Before proceeding, a background about these discussions is needed. Recently, Egyptian political scientist and expert on contentious politics in Egypt, Dina El-Khawaga was attending the annual meeting of the Middle Eastern Studies Association of 2014 last November. In a comment in social media, she expressed her surprise about how quick many scholars of middle eastern politics have switched their focus from contentious politics to one of their favorite topics: authoritarianism. After the quick interest in the Arab Spring movements, “those scholars quickly returned to their comfort zone: studying only the few people in power and analyzing authoritarianism. When I read this, I could not help but comment on the discussions that emerged right after the Arab spring among many experts of Middle Eastern politics where many prominent scholars asserted that they were wrong to focus only on regimes and authoritarianism. This specific focus was a mistake, and this was the main reason a senior scholar in Middle Eastern politics was wondering “Why Middle Eastern Studies missed the Arab Spring?” In other words, focusing on regimes and not giving enough attention to social movements made it difficult to understand the uprisings when they started to escalate. Despite the fact that predicting uprisings and revolutions is one of the main challenges in the social sciences and humanities, and that many scholars raised the question about why we failed to see the Arab spring, as some of them admitted: they would have better understood these uprisings if they had given more attention to movements and contentious politics in the region.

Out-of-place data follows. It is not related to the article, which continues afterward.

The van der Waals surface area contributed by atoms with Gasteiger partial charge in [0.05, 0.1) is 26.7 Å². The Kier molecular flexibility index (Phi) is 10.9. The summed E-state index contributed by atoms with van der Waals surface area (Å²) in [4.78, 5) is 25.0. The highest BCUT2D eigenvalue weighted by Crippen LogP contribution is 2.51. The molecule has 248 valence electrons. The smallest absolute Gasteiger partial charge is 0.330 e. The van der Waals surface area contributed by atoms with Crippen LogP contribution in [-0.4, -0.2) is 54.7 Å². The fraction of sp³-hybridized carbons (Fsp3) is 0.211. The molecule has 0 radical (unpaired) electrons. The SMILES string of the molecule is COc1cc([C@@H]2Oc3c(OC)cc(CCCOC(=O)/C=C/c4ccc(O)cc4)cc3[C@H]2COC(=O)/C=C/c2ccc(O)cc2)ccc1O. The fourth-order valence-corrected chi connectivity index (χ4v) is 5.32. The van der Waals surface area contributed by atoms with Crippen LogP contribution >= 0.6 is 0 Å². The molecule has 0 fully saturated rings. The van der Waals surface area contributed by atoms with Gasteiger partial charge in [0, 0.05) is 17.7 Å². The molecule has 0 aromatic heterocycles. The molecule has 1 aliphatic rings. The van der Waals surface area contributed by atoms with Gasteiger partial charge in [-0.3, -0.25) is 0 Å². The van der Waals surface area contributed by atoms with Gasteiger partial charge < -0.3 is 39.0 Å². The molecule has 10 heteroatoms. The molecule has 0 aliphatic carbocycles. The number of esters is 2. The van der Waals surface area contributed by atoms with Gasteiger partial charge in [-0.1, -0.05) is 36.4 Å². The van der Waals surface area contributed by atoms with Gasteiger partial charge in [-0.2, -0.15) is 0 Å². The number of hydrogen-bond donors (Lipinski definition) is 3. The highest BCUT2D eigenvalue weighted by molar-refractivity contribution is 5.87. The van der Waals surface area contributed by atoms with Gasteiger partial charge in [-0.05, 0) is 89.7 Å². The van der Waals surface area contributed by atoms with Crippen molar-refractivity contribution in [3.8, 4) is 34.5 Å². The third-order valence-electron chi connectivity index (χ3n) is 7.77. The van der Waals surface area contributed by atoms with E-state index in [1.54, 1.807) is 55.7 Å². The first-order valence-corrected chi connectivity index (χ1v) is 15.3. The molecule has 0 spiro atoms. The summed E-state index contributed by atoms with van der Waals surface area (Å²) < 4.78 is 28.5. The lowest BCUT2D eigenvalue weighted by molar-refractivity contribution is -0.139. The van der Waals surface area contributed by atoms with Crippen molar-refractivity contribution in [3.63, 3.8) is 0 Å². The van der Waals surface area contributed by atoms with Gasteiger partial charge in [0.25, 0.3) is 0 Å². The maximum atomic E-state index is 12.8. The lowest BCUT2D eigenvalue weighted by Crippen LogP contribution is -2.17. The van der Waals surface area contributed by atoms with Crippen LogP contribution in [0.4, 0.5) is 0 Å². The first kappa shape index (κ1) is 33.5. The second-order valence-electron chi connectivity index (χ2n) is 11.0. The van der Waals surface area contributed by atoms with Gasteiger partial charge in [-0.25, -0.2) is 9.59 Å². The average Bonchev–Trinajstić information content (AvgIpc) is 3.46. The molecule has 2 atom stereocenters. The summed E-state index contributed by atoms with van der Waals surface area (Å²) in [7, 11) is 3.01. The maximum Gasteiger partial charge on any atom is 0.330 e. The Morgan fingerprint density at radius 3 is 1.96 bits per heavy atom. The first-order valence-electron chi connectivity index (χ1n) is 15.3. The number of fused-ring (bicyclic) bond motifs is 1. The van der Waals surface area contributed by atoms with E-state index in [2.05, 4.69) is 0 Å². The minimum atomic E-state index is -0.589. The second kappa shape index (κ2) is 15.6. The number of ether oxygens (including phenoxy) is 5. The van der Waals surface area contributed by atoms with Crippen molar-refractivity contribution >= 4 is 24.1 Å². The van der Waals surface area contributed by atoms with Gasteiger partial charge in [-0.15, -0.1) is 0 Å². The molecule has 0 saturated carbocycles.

In fact, a dynamic was at play whereby some scholars were too quick to change their focus: from authoritarianism then to contentious politics/uprisings and now back to authoritarianism. One of the explanations for the focus on regimes and authoritarianism –as a comfort zone for analyzing the region — is perhaps the presence of a degree of orientalist thinking: the region is doomed with “oriental despotism” and agency is lacking. The re-direction in analytical focus also reflects a larger problem about the production of knowledge about the Middle East which is geared towards studying the powerful and the hyper-visible social and political actors or exceptional events in contentious politics without situating these within the larger historical or political context or trajectory. Yet these problems are not the focus of this essay and require a separate discussion. Also, there have indeed been scholars who have been “faithfully” focusing on either the regimes or the movements consistently without switching the gears. But there is an irony that scholars who acknowledged that focusing on regimes prevented them from grasping the upcoming changes have now turned back to a focus on regimes and authoritarianism. It is also odd that those scholars who have suggested that political change was imminent in the region a few years ago are now analyzing stability and regimes as if stability and change exist in separate, mutually exclusive spheres. But it is not my aim in this essay to study why these quick shifts in research focus happen. Rather, I would like to move the discussion in a different direction.